Following the recent violent White nationalist rally in Charlottesville, Va. and President Donald Trump’s toxic response, multiple members resigned from the American Manufacturing Council. Days later, in a state of pique, Trump disbanded the council.

The seven members that resigned included Kenneth Frazier, CEO of Merck & Co; Brian Krzanich, CEO of Intel Corp.; Kevin Plank, CEO of Under Armour; Scott Paul, president of Alliance for American Manufacturing; Richard Trumka, head of the AFL-CIO; Inge Thulin, CEO, 3M and Denise Morrison, CEO, Campbell Soup Company.

President Donald Trump shakes hands with Merck CEO Ken Frazier during a “Made in America,” event regarding a pharmaceutical glass packaging initiative in the Roosevelt Room of the White House, Thursday, July 20, 2017, in Washington. (AP Photo/Alex Brandon)

Trump also disbanded the Strategy and Policy Forum Council which Tesla CEO Elon Musk announced his resignation from on June 1, following Trump’s rejection of the Paris Climate Agreement.

“Rather than putting pressure on the businesspeople of the Manufacturing Council & Strategy & Policy Forum, I am ending both,” Trump tweeted Aug. 16.

Trump, of course, spent of much the election campaign disparaging ethnic groups and Muslims. In addition, he continually claimed then President Barack Obama was not born in America. Yet these CEOs still saw fit to stand by him. Until Charlottesville, which saw White supremacists marching through Virginia’s streets yelling Nazi era slogans, attacking counter-protesters and killing a protester by ramming a car into a crowd.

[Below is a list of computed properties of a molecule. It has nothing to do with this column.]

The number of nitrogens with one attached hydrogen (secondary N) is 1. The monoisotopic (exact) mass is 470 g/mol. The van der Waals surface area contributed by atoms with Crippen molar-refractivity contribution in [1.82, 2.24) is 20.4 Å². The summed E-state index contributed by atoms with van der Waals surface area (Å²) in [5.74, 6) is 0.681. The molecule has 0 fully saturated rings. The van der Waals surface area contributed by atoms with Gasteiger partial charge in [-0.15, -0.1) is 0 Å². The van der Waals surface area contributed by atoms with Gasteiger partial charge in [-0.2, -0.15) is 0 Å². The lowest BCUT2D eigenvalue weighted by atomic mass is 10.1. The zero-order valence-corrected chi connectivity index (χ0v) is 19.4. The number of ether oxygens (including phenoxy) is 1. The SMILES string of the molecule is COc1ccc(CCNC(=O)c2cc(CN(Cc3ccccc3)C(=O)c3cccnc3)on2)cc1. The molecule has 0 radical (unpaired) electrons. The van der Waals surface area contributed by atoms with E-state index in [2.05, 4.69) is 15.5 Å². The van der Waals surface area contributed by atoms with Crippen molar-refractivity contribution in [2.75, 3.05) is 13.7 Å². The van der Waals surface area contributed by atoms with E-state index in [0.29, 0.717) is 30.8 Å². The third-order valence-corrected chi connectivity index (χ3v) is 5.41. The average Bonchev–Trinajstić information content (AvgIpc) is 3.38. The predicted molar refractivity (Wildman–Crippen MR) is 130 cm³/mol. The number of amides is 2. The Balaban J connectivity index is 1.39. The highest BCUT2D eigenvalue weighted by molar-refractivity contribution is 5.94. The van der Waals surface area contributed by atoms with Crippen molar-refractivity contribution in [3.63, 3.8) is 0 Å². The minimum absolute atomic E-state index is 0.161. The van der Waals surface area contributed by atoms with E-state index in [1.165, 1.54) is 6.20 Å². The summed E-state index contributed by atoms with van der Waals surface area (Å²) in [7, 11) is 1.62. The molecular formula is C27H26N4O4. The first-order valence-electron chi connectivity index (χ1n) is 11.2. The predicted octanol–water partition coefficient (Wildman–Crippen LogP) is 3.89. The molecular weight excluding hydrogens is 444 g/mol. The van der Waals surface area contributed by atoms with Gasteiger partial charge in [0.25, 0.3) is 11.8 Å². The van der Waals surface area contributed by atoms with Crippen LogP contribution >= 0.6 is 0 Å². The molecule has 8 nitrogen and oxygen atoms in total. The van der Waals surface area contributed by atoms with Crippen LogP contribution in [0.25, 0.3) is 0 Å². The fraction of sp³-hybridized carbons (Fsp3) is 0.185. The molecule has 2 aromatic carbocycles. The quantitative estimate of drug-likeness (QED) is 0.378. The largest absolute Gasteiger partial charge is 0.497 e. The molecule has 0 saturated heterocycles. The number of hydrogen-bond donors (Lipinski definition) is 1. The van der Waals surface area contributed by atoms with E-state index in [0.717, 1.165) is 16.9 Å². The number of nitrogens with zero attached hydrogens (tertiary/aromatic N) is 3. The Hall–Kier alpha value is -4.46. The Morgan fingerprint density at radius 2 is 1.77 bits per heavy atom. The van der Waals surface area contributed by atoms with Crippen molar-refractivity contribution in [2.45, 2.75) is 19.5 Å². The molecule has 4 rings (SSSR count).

Frazier – the only Black man on the council – was the first to declare his resignation on Aug. 14 following Charlottesville. Merck tweeted Frazier’s statement, which explicitly called on American leaders to “honor our fundamental values by clearly rejecting expressions of hatred, bigotry and group supremacy.” The pharmaceutical CEO also added that “as a matter of personal conscience, I feel a responsibility to take a stand against intolerance and extremism.”

His comments came in response to Trump’s refusal to explicitly condemn alt-right groups, neo-Nazis and the KKK, who were all present at the Charlottesville rally.

Following Frazier’s resignation, Trump fired back minutes later by tweeting, “Now that Ken Frazier of Merck Pharma has resigned from the President’s Manufacturing Council, he will have more time to LOWER RIPOFF DRUG PRICES!” In the past, Trump has criticized the CEO and company for its drug pricing and contribution to the U.S. workforce.

In a blog post, Krzanich said he resigned “to call attention to the serious harm our divided political climate is causing to critical issues.” The Intel CEO addressed Trump and others’ slow-acting response to the rally, by tweeting, “There should be no hesitation in condemning hate speech or white supremacy by name. #Intel asks all our countries leadership to do the same”

Plank, who received backlash last year after publicly supporting Trump, stepped down from the council, to ensure that “Under Armour engages in innovation and sports, not politics.” In an interview in December, Plank described Trump as being an “asset” to the country. He later clarified his comment and emphasized that the company engages in policy, not politics.

On Aug. 15, Paul retweeted Sen. Rob Portman (R-Ohio), who said: “The tragedy in Charlottesville this afternoon was domestic terrorism. We must all condemn hatred and white nationalism.” Paul later announced that he would be resigning from the council because “it’s the right thing for me to do.”